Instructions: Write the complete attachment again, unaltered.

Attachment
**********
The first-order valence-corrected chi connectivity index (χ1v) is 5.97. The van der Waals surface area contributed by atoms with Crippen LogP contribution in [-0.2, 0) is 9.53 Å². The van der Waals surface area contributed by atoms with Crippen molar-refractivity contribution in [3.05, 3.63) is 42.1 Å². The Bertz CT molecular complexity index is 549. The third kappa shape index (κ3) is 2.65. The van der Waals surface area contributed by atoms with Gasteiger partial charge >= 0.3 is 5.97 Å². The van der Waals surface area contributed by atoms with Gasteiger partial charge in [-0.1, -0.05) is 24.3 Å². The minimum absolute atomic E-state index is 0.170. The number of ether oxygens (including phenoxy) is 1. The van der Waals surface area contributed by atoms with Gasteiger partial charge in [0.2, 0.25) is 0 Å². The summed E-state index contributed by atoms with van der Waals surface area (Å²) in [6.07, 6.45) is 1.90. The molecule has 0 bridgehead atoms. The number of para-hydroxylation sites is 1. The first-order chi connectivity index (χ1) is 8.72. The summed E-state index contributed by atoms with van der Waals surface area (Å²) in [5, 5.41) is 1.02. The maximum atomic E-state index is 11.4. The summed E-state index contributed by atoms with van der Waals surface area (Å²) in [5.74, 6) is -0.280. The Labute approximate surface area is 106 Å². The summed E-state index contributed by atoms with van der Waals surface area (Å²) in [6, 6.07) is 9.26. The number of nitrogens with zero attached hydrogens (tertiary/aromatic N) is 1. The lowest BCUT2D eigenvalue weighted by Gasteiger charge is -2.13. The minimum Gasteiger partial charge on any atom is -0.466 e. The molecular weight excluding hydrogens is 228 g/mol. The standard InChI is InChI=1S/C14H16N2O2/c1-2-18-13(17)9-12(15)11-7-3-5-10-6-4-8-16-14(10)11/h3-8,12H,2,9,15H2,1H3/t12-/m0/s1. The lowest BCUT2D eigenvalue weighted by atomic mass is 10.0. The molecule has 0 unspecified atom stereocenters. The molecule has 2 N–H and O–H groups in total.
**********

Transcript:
The first-order valence-corrected chi connectivity index (χ1v) is 5.97. The van der Waals surface area contributed by atoms with Crippen LogP contribution in [-0.2, 0) is 9.53 Å². The van der Waals surface area contributed by atoms with Crippen molar-refractivity contribution in [3.05, 3.63) is 42.1 Å². The Bertz CT molecular complexity index is 549. The third kappa shape index (κ3) is 2.65. The van der Waals surface area contributed by atoms with Gasteiger partial charge >= 0.3 is 5.97 Å². The van der Waals surface area contributed by atoms with Gasteiger partial charge in [-0.1, -0.05) is 24.3 Å². The minimum absolute atomic E-state index is 0.170. The number of ether oxygens (including phenoxy) is 1. The van der Waals surface area contributed by atoms with Gasteiger partial charge in [0.2, 0.25) is 0 Å². The summed E-state index contributed by atoms with van der Waals surface area (Å²) in [6.07, 6.45) is 1.90. The molecule has 0 bridgehead atoms. The number of para-hydroxylation sites is 1. The first-order chi connectivity index (χ1) is 8.72. The summed E-state index contributed by atoms with van der Waals surface area (Å²) in [5, 5.41) is 1.02. The maximum atomic E-state index is 11.4. The summed E-state index contributed by atoms with van der Waals surface area (Å²) in [5.74, 6) is -0.280. The Labute approximate surface area is 106 Å². The summed E-state index contributed by atoms with van der Waals surface area (Å²) in [6, 6.07) is 9.26. The number of nitrogens with zero attached hydrogens (tertiary/aromatic N) is 1. The lowest BCUT2D eigenvalue weighted by Gasteiger charge is -2.13. The minimum Gasteiger partial charge on any atom is -0.466 e. The molecular weight excluding hydrogens is 228 g/mol. The standard InChI is InChI=1S/C14H16N2O2/c1-2-18-13(17)9-12(15)11-7-3-5-10-6-4-8-16-14(10)11/h3-8,12H,2,9,15H2,1H3/t12-/m0/s1. The lowest BCUT2D eigenvalue weighted by atomic mass is 10.0. The molecule has 0 unspecified atom stereocenters. The molecule has 2 N–H and O–H groups in total.